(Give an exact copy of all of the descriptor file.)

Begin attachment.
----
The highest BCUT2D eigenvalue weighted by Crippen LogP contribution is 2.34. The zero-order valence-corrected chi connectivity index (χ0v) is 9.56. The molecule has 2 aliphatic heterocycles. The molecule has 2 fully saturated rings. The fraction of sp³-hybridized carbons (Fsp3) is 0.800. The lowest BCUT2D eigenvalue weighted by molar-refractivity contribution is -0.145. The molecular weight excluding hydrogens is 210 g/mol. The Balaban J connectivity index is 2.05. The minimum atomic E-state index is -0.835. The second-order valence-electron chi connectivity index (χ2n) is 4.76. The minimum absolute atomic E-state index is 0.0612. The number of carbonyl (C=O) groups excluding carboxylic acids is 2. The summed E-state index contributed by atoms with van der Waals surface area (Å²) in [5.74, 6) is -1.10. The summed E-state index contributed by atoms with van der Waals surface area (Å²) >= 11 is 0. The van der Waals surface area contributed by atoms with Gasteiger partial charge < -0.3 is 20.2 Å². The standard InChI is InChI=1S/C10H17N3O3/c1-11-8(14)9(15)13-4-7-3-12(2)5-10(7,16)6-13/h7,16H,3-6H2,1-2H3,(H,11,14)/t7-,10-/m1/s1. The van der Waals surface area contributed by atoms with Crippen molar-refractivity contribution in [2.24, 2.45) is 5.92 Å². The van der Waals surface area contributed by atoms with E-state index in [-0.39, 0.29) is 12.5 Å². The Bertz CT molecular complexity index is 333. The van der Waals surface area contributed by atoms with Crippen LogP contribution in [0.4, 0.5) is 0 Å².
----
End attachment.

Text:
The highest BCUT2D eigenvalue weighted by Crippen LogP contribution is 2.34. The zero-order valence-corrected chi connectivity index (χ0v) is 9.56. The molecule has 2 aliphatic heterocycles. The molecule has 2 fully saturated rings. The fraction of sp³-hybridized carbons (Fsp3) is 0.800. The lowest BCUT2D eigenvalue weighted by molar-refractivity contribution is -0.145. The molecular weight excluding hydrogens is 210 g/mol. The Balaban J connectivity index is 2.05. The minimum atomic E-state index is -0.835. The second-order valence-electron chi connectivity index (χ2n) is 4.76. The minimum absolute atomic E-state index is 0.0612. The number of carbonyl (C=O) groups excluding carboxylic acids is 2. The summed E-state index contributed by atoms with van der Waals surface area (Å²) in [5.74, 6) is -1.10. The summed E-state index contributed by atoms with van der Waals surface area (Å²) >= 11 is 0. The van der Waals surface area contributed by atoms with Gasteiger partial charge < -0.3 is 20.2 Å². The standard InChI is InChI=1S/C10H17N3O3/c1-11-8(14)9(15)13-4-7-3-12(2)5-10(7,16)6-13/h7,16H,3-6H2,1-2H3,(H,11,14)/t7-,10-/m1/s1. The van der Waals surface area contributed by atoms with Crippen molar-refractivity contribution in [2.24, 2.45) is 5.92 Å². The van der Waals surface area contributed by atoms with E-state index in [-0.39, 0.29) is 12.5 Å². The Bertz CT molecular complexity index is 333. The van der Waals surface area contributed by atoms with Crippen LogP contribution in [0.4, 0.5) is 0 Å².